I said to Robert, “If you want to form a new band, we can do that. I’ll be happy to form a new band,” but I didn’t feel comfortable continuing with the name without Ian and Mike, as if anybody could replace them. Ian wrote so much of the material that I thought he was part of the identity of KING CRIMSON.
- Interesting that you tell me about McDonald’s last days with the band, and a couple of days ago, Judy Dyble told me how she brought him into GILES, GILES AND FRIPP. By the way, have you heard Judy’s version of “C’est La Vie”?
Not really. I don’t know why, it’s hard to say. You know when you hear records, they either grab you or they don’t.
- That was a song you wrote with Peter Sinfield…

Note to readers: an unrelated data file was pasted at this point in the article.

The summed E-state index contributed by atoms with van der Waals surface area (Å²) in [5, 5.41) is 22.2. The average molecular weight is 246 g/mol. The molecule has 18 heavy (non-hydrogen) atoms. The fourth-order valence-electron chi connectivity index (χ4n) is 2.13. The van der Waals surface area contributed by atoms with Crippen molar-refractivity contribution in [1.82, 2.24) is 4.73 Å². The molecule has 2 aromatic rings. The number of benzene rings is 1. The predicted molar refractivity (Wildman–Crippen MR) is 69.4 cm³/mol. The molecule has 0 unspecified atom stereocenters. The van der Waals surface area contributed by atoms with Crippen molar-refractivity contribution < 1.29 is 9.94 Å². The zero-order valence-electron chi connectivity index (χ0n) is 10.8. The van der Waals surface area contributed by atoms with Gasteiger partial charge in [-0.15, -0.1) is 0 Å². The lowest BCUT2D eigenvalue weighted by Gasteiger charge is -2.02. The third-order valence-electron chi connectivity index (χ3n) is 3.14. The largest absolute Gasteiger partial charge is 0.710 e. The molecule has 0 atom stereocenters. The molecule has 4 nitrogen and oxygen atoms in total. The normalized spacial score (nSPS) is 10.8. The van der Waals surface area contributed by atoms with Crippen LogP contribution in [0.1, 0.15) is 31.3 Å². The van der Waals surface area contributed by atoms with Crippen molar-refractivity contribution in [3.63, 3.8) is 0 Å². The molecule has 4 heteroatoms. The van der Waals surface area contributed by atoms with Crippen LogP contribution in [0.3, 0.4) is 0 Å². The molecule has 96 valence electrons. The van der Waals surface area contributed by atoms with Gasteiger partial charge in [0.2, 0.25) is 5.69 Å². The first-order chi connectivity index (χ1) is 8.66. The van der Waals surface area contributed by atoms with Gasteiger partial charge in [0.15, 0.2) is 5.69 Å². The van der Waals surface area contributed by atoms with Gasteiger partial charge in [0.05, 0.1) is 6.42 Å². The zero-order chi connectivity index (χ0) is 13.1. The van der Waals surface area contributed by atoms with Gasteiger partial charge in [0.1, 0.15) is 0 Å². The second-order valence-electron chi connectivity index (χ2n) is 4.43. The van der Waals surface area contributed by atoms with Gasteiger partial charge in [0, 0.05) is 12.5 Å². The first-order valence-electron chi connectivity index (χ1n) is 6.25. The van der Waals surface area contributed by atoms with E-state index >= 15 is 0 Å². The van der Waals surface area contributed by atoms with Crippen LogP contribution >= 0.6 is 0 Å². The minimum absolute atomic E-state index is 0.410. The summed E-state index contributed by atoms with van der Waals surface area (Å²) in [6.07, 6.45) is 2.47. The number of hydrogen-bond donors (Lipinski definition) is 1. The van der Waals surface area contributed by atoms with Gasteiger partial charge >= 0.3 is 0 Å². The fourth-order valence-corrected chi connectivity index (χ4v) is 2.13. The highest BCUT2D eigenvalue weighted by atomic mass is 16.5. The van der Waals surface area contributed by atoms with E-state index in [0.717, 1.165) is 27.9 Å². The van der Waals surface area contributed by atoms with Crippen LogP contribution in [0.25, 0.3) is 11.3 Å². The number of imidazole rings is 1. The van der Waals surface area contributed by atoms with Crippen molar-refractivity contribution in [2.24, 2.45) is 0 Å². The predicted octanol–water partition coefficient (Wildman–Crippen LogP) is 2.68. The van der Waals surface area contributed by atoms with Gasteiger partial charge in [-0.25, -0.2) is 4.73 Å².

Actually, I wrote it and Pete kind of finished it off, helped me to finish it off.
- … so did you have a special creative connection with Pete?
Oh yeah. Pete and I co-wrote all throughout KING CRIMSON and EMERSON, LAKE AND PALMER.
- But you’re not a mean lyricist yourself.
No, I’m not a mean lyricist. I mean I wrote a lot of songs on my own, I wrote a lot with Pete, and a lot of the lyrics that Pete and I did together, I wrote. So it was a collaboration.
- And you also produced Pete’s album "Still", right?
Well… Um, not really. Pete and I did it together as I remember, but I did go there and helр him. But because we worked so closely together, he said, “I want to make this album. Would you help me do it?” I said, yeah, OK. But he had quite a clear idea of what he wanted.
- I know you’re not a big fan of the “Love Beach” album, but would it be right to say that it, being more song-oriented, reflected more of your vision than that of Emerson and Palmer?